Coalition urges definition for American single malt
A trade body is calling on the Alcohol and Tobacco Tax and Trade Bureau (TTB) to establish a standard for American single malt whiskey.
Trade group the Distilled Spirits Council of the US (Discus) and the American Single Malt Whiskey Commission (ASMWC) have sent a letter to the TTB to urge the government body to set a new standard for American single malts.
The ASMWC is a national association representing nearly 100 producers of American single malt across the States.
The TTB was due to publish a definition for the category in December 2021, the ASMC said in September.
Discus and ASMWC submitted official comments to the TTB in June 2019 in support of setting a standard for US-made single malt whiskey as part of TTB’s 2018 plan to modernise the labelling and advertising regulations for alcohol.
Following the proposal, TTB added a rule-making for American single malts on its semi-annual regulatory agenda in 2021 but it has yet to issue the notice of the proposed rule, Discus said.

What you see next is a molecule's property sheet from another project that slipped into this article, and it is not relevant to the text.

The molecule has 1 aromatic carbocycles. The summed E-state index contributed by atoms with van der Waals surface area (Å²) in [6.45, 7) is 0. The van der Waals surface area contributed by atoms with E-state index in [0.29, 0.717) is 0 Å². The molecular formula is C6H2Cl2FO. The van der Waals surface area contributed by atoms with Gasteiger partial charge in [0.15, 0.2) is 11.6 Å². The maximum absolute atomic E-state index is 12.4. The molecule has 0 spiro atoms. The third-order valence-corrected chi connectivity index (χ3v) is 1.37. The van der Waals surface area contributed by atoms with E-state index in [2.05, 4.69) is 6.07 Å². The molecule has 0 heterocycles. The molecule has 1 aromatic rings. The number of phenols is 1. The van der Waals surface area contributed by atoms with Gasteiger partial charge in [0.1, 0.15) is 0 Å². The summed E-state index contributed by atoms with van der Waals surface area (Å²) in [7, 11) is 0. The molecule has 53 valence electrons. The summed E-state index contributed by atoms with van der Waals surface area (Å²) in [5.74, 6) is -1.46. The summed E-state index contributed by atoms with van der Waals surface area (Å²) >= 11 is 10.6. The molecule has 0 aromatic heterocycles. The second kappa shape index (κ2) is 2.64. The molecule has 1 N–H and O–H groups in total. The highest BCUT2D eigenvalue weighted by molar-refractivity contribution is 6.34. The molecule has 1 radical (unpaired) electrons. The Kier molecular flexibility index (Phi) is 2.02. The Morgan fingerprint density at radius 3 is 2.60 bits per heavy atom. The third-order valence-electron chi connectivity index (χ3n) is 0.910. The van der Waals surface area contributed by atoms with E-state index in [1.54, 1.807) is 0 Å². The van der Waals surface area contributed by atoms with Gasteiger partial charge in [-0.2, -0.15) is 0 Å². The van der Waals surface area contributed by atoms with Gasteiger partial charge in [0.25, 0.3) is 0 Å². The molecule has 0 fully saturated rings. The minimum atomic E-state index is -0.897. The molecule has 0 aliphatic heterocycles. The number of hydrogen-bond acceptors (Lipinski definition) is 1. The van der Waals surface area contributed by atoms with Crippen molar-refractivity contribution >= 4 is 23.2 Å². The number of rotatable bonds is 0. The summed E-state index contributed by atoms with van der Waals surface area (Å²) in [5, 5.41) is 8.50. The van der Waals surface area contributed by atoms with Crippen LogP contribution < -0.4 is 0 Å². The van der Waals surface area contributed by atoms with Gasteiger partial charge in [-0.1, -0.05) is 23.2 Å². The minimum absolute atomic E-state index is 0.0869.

The letter, sent on 28 April, said: “The need for the development of a standard for this growing category has reached a critical moment as more distillers than ever are labelling their products with this term while there are no formal TTB requirements for the American single malt whiskey category.”
According to the definition put forth by the ASMWC, American single malts must be made from 100% malted barley; distilled entirely at one distillery; mashed, distilled and matured in the US; matured in oak casks of no more than 700 litres; distilled to no more than 80% ABV; and bottled at 40% ABV or more.
“This new standard will establish trust in the category, clarify label declarations, and equip consumers with the necessary information to make informed purchasing decisions,” the letter said.
“The formal establishment of this category would also signal to the world that not only do we believe in and support our own distilleries, but we also recognise that American single malt whiskey is as unique as other American staples, such as Bourbon, and deserves to be similarly defined and protected.”
The coalition noted that regulations protecting Scotch whisky have been in place for generations and that similar rules are needed to protect the developing US-made single malt category.